The nervous system is essentially the body's communication system. It allows information to be sent to and from your brain, allowing you to control the rest of your body. These messages allow you to do all of the things that constitute your mind and behavior.
There are two different ways in which the nervous system communicates:
So, how do they actually communicate between other cells to send information to lots of different ones?
Taking a closer look at the areas between different neurons, you can see that at the very end of an axon of one neuron is a little button area, called the axon terminal. Normally, an axon sends an electrical impulse across the cell, but this electrical impulse is not transmitted to other neurons. This is because in between the axon and the dendrites of other neurons there is a space called a synapse, which is an actual gap between these different cells. Therefore, the electrical impulse can't jump over to other cells.
This means that another way is needed to communicate with those cells. Therefore, when that electrical impulse reaches the axon terminal, it releases what are called neurotransmitters.
Neurotransmitters are chemical messengers that attach themselves to other dendrites of other neurons surrounding them. This is helpful because it allows one neuron to communicate with many different neurons by sending out all of these different chemical messengers. It's not just one-to-one--it could be one to potentially hundreds of neurons.
Next, these neurotransmitters attach themselves to dendrites at what are called receptor sites. These receptor sites act as a sort of lock-and-key mechanism, meaning that one neurotransmitter fits that one particular receptor site. It's not a one-size-fits-all situation. All of the different receptor sites receive all of these neurotransmitters and eventually, when the neuron on the other side of the synapse receives enough chemical messengers, it activates itself and releases into an action potential, which fires a different neuron and then potentially other neurons surrounding it. You can imagine how it creates a cascade effect: one neuron potentially affecting a lot of different neurons.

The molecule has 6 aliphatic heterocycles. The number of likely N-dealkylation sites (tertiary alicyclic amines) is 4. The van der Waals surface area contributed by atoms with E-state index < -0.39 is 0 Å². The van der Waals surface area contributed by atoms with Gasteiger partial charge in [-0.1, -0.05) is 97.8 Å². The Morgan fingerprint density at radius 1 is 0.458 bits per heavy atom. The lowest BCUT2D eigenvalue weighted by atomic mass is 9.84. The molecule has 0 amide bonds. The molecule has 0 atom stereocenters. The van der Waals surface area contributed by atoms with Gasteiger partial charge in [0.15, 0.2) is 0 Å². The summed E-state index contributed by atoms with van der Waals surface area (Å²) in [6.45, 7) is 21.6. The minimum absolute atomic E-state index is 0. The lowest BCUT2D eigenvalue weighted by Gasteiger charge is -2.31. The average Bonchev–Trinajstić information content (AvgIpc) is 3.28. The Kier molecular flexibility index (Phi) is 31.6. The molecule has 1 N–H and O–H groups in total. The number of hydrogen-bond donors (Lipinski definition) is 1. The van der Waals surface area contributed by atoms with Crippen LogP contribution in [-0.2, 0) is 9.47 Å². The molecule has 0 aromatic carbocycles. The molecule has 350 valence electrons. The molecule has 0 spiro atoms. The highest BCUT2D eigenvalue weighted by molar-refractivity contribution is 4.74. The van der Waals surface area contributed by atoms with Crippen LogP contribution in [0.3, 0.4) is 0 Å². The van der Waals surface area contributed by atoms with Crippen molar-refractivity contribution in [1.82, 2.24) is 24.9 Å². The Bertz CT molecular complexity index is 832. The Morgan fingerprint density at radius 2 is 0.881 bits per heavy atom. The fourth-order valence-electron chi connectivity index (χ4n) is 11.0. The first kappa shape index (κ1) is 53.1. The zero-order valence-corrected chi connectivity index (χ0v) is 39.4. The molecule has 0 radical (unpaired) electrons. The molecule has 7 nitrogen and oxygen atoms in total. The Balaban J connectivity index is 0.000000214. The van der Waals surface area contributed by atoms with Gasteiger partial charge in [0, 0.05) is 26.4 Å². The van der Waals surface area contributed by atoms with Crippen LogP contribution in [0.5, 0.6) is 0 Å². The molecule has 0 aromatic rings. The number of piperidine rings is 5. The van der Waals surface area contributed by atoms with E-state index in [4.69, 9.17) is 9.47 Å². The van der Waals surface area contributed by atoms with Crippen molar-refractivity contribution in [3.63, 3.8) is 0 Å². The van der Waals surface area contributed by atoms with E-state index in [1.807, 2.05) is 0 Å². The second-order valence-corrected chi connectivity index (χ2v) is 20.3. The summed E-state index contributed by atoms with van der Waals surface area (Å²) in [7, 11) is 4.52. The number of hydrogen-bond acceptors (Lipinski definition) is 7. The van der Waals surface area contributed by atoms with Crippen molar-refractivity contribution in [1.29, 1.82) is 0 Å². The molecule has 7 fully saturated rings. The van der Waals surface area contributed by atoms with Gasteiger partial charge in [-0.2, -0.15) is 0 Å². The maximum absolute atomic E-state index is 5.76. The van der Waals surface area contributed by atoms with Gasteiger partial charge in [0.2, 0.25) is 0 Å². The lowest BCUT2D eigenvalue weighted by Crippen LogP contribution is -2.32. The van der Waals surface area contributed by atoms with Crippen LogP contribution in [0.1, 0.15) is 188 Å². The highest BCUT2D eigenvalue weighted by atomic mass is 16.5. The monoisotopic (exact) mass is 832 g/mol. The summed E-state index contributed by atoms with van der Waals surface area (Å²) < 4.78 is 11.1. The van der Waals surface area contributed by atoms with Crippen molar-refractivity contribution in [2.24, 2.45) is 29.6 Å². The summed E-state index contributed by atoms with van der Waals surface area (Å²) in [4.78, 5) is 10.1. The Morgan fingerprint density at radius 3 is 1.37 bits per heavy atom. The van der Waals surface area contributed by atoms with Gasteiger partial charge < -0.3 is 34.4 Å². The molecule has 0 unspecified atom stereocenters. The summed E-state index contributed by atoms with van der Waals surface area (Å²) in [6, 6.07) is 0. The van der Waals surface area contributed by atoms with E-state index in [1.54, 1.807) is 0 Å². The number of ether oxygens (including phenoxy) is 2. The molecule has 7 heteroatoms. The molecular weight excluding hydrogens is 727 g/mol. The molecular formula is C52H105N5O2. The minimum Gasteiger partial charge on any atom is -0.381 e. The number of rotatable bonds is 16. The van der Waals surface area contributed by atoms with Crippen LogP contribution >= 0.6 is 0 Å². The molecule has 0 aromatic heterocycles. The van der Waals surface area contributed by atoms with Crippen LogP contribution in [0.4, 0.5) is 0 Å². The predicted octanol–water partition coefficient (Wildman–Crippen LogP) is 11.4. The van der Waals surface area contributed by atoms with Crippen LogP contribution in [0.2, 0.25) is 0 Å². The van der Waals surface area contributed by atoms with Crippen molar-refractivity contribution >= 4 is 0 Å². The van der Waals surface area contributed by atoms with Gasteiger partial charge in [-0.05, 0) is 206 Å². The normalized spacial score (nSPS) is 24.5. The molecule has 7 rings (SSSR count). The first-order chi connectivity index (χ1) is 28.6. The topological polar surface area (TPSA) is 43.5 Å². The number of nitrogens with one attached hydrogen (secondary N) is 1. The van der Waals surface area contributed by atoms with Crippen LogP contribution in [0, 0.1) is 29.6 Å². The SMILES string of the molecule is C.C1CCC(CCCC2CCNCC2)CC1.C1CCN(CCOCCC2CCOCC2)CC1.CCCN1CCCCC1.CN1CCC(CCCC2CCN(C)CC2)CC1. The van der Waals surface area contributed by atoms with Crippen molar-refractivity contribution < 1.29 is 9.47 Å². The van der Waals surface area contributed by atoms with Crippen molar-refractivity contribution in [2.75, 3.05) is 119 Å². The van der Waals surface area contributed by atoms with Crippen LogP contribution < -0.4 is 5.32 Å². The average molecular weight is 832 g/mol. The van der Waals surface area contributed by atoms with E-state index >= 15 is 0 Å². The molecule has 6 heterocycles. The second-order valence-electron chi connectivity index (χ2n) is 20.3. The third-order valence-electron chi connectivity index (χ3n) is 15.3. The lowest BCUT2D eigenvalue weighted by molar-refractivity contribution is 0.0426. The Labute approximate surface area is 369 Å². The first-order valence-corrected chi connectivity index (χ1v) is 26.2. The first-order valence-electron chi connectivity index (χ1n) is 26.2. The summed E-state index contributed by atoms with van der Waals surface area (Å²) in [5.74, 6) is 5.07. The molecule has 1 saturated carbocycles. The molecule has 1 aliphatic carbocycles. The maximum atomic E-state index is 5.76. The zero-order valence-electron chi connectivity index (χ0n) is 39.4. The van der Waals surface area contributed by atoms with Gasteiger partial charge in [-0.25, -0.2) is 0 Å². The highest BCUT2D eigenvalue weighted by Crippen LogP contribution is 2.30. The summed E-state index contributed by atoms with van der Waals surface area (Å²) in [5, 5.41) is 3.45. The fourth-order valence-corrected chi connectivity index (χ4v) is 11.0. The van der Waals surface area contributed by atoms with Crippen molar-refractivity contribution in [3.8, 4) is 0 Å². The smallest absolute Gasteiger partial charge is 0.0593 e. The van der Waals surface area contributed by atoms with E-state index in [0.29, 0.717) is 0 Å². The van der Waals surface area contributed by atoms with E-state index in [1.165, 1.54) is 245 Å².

There are many different types of neurotransmitters that are used in the brain and the nervous system. Remember, it's not a one-size-fits-all scenario. The reason for this is to allow for many different effects within the brain and the rest of the body itself.
There are two general types of neurotransmitters:
The most common type of neurotransmitter is acetylcholine, which is abbreviated as ACH. This is an excitatory neurotransmitter, and it is used within the body to help with muscle movement, as well as the activation of the peripheral nervous system in different ways. In the brain itself, it is attached to attention and memory.
One of the more famous neurotransmitters is dopamine, which is actually considered both an excitatory and inhibitory neurotransmitter. Dopamine is particularly used in certain areas of the brain, the frontal cortex and the limbic system. This plays a role specifically in the motivation of people, as well as reward and reinforcement systems within the brain.
An example of a neuropeptide is an endorphin, which acts to reduce pain and leads to feelings of euphoria or positivity about yourself, especially when you feel pain or are stressed out. Endorphins are what results in a runner's high. When you are running, you may get a sudden sensation of feeling exceptionally good--and good about yourself--which is the result of endorphins being activated within your brain.
Source: This work is adapted from Sophia author Erick Taggart.